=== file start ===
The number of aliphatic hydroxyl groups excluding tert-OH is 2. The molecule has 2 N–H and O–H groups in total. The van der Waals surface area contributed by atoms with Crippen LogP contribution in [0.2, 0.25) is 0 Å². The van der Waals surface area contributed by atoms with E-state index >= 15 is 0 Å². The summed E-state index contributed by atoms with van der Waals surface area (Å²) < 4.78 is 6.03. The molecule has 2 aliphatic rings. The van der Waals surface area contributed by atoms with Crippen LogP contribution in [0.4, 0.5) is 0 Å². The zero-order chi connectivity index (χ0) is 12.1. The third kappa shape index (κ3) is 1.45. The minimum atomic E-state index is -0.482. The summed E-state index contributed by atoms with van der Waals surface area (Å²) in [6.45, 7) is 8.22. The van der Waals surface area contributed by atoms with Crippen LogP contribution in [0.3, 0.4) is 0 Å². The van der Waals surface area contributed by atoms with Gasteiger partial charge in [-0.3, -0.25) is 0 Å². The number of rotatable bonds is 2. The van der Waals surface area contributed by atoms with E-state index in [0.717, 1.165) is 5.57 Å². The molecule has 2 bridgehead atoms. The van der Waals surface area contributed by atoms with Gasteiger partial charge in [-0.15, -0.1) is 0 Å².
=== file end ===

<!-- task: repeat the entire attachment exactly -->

The number of aliphatic hydroxyl groups excluding tert-OH is 2. The molecule has 2 N–H and O–H groups in total. The van der Waals surface area contributed by atoms with Crippen LogP contribution in [0.2, 0.25) is 0 Å². The van der Waals surface area contributed by atoms with E-state index >= 15 is 0 Å². The summed E-state index contributed by atoms with van der Waals surface area (Å²) < 4.78 is 6.03. The molecule has 2 aliphatic rings. The van der Waals surface area contributed by atoms with Crippen LogP contribution in [0.4, 0.5) is 0 Å². The zero-order chi connectivity index (χ0) is 12.1. The third kappa shape index (κ3) is 1.45. The minimum atomic E-state index is -0.482. The summed E-state index contributed by atoms with van der Waals surface area (Å²) in [6.45, 7) is 8.22. The van der Waals surface area contributed by atoms with Crippen LogP contribution in [0.3, 0.4) is 0 Å². The van der Waals surface area contributed by atoms with Gasteiger partial charge in [-0.3, -0.25) is 0 Å². The number of rotatable bonds is 2. The van der Waals surface area contributed by atoms with E-state index in [0.717, 1.165) is 5.57 Å². The molecule has 2 bridgehead atoms. The van der Waals surface area contributed by atoms with Gasteiger partial charge in [-0.15, -0.1) is 0 Å².